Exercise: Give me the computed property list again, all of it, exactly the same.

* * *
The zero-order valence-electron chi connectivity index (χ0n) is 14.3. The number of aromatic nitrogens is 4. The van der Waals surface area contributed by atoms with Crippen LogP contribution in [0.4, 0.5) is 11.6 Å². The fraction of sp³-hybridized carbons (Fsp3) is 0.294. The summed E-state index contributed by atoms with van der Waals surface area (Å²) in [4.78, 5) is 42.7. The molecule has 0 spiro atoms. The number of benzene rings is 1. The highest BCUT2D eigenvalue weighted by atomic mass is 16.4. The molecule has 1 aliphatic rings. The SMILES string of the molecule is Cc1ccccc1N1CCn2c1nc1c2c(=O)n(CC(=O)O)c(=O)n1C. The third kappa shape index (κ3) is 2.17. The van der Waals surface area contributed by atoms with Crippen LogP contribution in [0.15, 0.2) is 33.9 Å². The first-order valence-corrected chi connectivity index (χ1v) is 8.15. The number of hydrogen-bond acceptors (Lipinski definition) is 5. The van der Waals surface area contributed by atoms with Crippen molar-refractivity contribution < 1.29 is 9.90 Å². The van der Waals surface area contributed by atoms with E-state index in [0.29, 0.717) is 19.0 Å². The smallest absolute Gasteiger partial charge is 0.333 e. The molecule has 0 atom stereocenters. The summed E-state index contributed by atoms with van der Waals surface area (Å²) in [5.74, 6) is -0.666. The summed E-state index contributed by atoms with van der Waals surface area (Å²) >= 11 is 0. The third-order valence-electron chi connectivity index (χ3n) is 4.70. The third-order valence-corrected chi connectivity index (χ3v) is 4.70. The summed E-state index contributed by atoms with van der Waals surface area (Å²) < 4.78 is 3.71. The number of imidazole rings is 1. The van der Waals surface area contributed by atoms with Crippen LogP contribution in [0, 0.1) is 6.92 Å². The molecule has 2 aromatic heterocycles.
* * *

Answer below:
The zero-order valence-electron chi connectivity index (χ0n) is 14.3. The number of aromatic nitrogens is 4. The van der Waals surface area contributed by atoms with Crippen LogP contribution in [0.4, 0.5) is 11.6 Å². The fraction of sp³-hybridized carbons (Fsp3) is 0.294. The summed E-state index contributed by atoms with van der Waals surface area (Å²) in [4.78, 5) is 42.7. The molecule has 0 spiro atoms. The number of benzene rings is 1. The highest BCUT2D eigenvalue weighted by atomic mass is 16.4. The molecule has 1 aliphatic rings. The SMILES string of the molecule is Cc1ccccc1N1CCn2c1nc1c2c(=O)n(CC(=O)O)c(=O)n1C. The third kappa shape index (κ3) is 2.17. The van der Waals surface area contributed by atoms with Crippen LogP contribution in [0.15, 0.2) is 33.9 Å². The first-order valence-corrected chi connectivity index (χ1v) is 8.15. The number of hydrogen-bond acceptors (Lipinski definition) is 5. The van der Waals surface area contributed by atoms with Crippen molar-refractivity contribution < 1.29 is 9.90 Å². The van der Waals surface area contributed by atoms with E-state index in [0.29, 0.717) is 19.0 Å². The smallest absolute Gasteiger partial charge is 0.333 e. The molecule has 0 atom stereocenters. The summed E-state index contributed by atoms with van der Waals surface area (Å²) in [5.74, 6) is -0.666. The summed E-state index contributed by atoms with van der Waals surface area (Å²) >= 11 is 0. The third-order valence-electron chi connectivity index (χ3n) is 4.70. The third-order valence-corrected chi connectivity index (χ3v) is 4.70. The summed E-state index contributed by atoms with van der Waals surface area (Å²) < 4.78 is 3.71. The number of imidazole rings is 1. The van der Waals surface area contributed by atoms with Crippen LogP contribution in [0, 0.1) is 6.92 Å². The molecule has 2 aromatic heterocycles.